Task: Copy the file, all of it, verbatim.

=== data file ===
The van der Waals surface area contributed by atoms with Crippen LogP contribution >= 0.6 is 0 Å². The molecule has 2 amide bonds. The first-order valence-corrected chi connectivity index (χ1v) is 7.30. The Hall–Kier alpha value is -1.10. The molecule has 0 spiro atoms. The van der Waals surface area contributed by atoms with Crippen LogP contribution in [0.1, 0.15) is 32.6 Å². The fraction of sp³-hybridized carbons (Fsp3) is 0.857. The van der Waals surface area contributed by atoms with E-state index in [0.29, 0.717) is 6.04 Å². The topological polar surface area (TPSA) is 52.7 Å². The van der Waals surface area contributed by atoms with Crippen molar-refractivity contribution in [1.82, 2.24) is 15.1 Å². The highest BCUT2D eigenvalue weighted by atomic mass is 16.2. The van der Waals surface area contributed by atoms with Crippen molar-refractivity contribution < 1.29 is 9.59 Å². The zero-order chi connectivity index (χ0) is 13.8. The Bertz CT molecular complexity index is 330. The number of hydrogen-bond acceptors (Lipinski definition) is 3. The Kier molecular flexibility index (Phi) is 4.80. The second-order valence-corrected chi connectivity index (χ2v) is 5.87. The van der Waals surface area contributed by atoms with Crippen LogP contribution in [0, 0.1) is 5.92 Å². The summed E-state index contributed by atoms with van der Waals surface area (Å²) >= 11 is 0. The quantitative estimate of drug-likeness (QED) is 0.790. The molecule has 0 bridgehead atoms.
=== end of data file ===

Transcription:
The van der Waals surface area contributed by atoms with Crippen LogP contribution >= 0.6 is 0 Å². The molecule has 2 amide bonds. The first-order valence-corrected chi connectivity index (χ1v) is 7.30. The Hall–Kier alpha value is -1.10. The molecule has 0 spiro atoms. The van der Waals surface area contributed by atoms with Crippen LogP contribution in [0.1, 0.15) is 32.6 Å². The fraction of sp³-hybridized carbons (Fsp3) is 0.857. The van der Waals surface area contributed by atoms with E-state index in [0.29, 0.717) is 6.04 Å². The topological polar surface area (TPSA) is 52.7 Å². The van der Waals surface area contributed by atoms with Crippen molar-refractivity contribution in [1.82, 2.24) is 15.1 Å². The highest BCUT2D eigenvalue weighted by atomic mass is 16.2. The van der Waals surface area contributed by atoms with Crippen molar-refractivity contribution < 1.29 is 9.59 Å². The zero-order chi connectivity index (χ0) is 13.8. The Bertz CT molecular complexity index is 330. The number of hydrogen-bond acceptors (Lipinski definition) is 3. The Kier molecular flexibility index (Phi) is 4.80. The second-order valence-corrected chi connectivity index (χ2v) is 5.87. The van der Waals surface area contributed by atoms with Crippen LogP contribution in [0, 0.1) is 5.92 Å². The summed E-state index contributed by atoms with van der Waals surface area (Å²) >= 11 is 0. The quantitative estimate of drug-likeness (QED) is 0.790. The molecule has 0 bridgehead atoms.